18. “What should we have for dinner?” The Omnivore’s Dilemma by Michael Pollan
  19. “Midwinter - invincible, immaculate.” The Snow Child by Angela Carter in The Bloody Chamber
  20. “They had a small, loud-playing band, and as we moved through the trees, I could hear the notes of the horns bursting like bright metallic bubbles against the sky.” A Coupla Scalped Indians by Ralph Ellison in Points of View
  21. “Once prized, now she languishes in the drawer, one of many contained within a cedar chest.” Green Air by Rikki Ducornet in My Mother She Killed Me, My Father He Ate Me
  22. “The totality of life, known as the biosphere to scientists and creation to theologians, is a membrane of organisms wrapped around Earth so thin it cannot be seen edgewise from a space shuttle, yet so internally complex that most species composing it remain undiscovered.” The Future of Life by Edward O. Wilson
  23. “I remember how, that night, I lay awake in the wagon-lit in a tender, delicious ecstasy of excitement, my burning cheek pressed against the impeccable linen of the pillow and the pounding of my heart mimicking that of the great pistons ceaselessly thrusting the train that bore me through the night, away from Paris, away from girlhood, away from the white, enclosed quietude of my mother’s apartment, into the unguessable country of marriage.” The Bloody Chamber by Angela Carter (I couldn’t pick just one.)
  24. “This book builds on two principles: it’s good to write clearly, and anyone can.” Style Ten Lessons in Clarity and Grace by Joseph M. Williams
  25. “With despair -- cold, sharp despair -- buried deep in her heart like a wicked knife, Miss Meadows, in cap and gown and carrying a little baton, trod the cold corridors that led to the music hall.” in The Music Teacher by Katherine Mansfield in Stories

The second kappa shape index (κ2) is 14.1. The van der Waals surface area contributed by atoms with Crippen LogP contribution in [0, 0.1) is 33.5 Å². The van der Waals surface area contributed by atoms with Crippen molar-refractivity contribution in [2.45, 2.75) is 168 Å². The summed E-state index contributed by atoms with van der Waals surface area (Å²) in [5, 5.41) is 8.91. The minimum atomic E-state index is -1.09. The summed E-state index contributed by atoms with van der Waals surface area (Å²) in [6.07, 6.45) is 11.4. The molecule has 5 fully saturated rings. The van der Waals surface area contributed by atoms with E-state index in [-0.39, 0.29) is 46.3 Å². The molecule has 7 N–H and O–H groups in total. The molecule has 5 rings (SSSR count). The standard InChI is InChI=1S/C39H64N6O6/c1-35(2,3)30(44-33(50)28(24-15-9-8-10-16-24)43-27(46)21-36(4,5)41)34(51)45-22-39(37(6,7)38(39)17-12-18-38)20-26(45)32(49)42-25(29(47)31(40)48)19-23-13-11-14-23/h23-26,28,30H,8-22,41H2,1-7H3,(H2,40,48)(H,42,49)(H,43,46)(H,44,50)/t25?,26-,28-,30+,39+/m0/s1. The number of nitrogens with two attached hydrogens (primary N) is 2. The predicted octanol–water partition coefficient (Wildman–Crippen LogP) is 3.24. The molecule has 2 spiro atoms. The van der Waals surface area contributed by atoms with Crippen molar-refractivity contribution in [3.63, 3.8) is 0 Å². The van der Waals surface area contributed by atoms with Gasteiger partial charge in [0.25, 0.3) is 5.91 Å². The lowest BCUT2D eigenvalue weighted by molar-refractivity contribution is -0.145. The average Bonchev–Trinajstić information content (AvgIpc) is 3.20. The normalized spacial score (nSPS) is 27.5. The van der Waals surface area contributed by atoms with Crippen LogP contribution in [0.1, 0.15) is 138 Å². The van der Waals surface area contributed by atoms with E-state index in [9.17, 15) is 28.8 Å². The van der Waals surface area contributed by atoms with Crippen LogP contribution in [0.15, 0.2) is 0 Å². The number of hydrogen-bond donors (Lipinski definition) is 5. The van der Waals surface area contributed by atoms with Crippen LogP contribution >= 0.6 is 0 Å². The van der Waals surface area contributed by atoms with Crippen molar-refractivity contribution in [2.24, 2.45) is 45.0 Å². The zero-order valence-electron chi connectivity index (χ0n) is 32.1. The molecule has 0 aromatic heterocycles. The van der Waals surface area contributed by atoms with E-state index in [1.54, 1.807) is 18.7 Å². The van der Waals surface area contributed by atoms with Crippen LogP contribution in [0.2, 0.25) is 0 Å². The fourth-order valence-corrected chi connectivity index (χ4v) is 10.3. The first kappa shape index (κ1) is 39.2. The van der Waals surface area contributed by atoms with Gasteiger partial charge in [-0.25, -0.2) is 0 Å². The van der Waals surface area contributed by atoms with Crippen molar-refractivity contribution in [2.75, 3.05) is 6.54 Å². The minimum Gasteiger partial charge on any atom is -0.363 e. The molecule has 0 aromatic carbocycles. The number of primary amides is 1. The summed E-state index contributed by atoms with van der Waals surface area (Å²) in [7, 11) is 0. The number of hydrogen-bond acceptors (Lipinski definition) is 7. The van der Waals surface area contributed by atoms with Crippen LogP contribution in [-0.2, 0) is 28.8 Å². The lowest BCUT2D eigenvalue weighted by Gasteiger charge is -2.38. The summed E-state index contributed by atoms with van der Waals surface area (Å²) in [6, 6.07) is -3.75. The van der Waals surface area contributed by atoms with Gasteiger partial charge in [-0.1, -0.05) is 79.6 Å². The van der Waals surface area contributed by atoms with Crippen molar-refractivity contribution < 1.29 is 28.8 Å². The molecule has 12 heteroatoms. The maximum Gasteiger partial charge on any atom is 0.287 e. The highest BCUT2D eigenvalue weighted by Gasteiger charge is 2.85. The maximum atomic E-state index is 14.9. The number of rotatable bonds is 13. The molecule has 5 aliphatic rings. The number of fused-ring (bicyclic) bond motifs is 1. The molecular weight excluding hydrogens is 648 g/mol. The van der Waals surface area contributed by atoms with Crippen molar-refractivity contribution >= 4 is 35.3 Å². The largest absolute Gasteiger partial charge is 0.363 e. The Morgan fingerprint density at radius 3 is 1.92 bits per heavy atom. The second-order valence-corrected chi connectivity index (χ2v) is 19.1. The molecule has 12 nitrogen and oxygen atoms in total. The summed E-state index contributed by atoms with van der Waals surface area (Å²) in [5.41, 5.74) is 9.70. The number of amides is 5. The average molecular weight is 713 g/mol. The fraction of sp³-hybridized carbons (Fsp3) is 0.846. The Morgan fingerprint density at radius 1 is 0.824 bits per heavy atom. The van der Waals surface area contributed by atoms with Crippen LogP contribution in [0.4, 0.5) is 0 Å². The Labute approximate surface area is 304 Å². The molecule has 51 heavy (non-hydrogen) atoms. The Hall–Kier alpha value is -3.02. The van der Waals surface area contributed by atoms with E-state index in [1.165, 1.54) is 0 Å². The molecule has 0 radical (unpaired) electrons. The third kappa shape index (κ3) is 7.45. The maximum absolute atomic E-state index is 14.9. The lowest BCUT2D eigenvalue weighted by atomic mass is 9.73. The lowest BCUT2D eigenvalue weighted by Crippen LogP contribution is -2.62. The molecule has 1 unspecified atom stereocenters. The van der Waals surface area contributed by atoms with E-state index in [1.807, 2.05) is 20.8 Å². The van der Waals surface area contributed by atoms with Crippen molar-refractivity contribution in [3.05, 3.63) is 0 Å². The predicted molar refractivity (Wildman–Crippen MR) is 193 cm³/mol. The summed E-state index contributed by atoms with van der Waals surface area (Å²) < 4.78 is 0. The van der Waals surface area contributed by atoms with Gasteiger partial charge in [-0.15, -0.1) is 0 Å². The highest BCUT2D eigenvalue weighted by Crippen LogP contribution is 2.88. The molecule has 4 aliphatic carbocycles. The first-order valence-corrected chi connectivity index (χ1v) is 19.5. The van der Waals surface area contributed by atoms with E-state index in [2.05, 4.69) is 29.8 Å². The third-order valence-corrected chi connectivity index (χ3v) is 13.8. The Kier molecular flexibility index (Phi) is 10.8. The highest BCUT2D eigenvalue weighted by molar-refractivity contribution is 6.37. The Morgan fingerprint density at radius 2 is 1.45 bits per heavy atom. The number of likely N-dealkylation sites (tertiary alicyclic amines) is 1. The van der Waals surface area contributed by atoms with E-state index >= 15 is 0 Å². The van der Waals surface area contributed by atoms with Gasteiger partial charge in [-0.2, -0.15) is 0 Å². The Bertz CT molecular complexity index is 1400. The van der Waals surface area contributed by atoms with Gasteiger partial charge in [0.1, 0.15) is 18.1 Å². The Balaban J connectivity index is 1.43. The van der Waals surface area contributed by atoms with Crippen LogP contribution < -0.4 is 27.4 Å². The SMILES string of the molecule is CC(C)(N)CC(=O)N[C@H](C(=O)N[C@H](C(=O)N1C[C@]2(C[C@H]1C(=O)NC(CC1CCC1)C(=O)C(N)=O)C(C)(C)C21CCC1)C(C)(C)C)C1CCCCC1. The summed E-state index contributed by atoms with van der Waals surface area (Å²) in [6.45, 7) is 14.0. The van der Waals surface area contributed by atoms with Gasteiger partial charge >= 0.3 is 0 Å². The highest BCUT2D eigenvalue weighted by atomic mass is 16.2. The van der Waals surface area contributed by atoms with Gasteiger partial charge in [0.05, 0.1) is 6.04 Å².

26. “The first great act of love I ever witnessed was Split Lip bathing his handicapped daughter.” from Isabelle by George Saunders in Civilwarland in Bad Decline
  27. “I stand here ironing, and what you asked me moves tormented back and forth with the iron.” I stand her ironing by Tillie Olsen in Points of View
  28. “Before the seas and lands had been created, / before the sky that covers everything, / Nature displayed a single aspect only/throughout the cosmos: Chaos was its name, / a shapeless, unwrought mass of inert bulk / and nothing more, with the discordant seeds / of disconnected elements all heaped/together in anarchic disarray.”  The Metamorphoses by Ovid Translated by Charles Martin
  29. “Lorimer gazes around the big crowded cabin, trying to listen to the voices, trying also to ignore the twitch in his insides that means he is about to remember something bad.” Houston Houston, do you read? by James Tiptree, Jr. in Her Smoke Rose up Forever
  30. “In the pages that follow I shall bring forward proof that there is a psychological technique which makes it possible to interpret dreams, and that, if that procedure is employed, every dream reveals itself as a psychical structure which has meaning and which can be inserted at an assignable point in the mental activities of waking life.” The Interpretation of Dreams by Sigmund Freud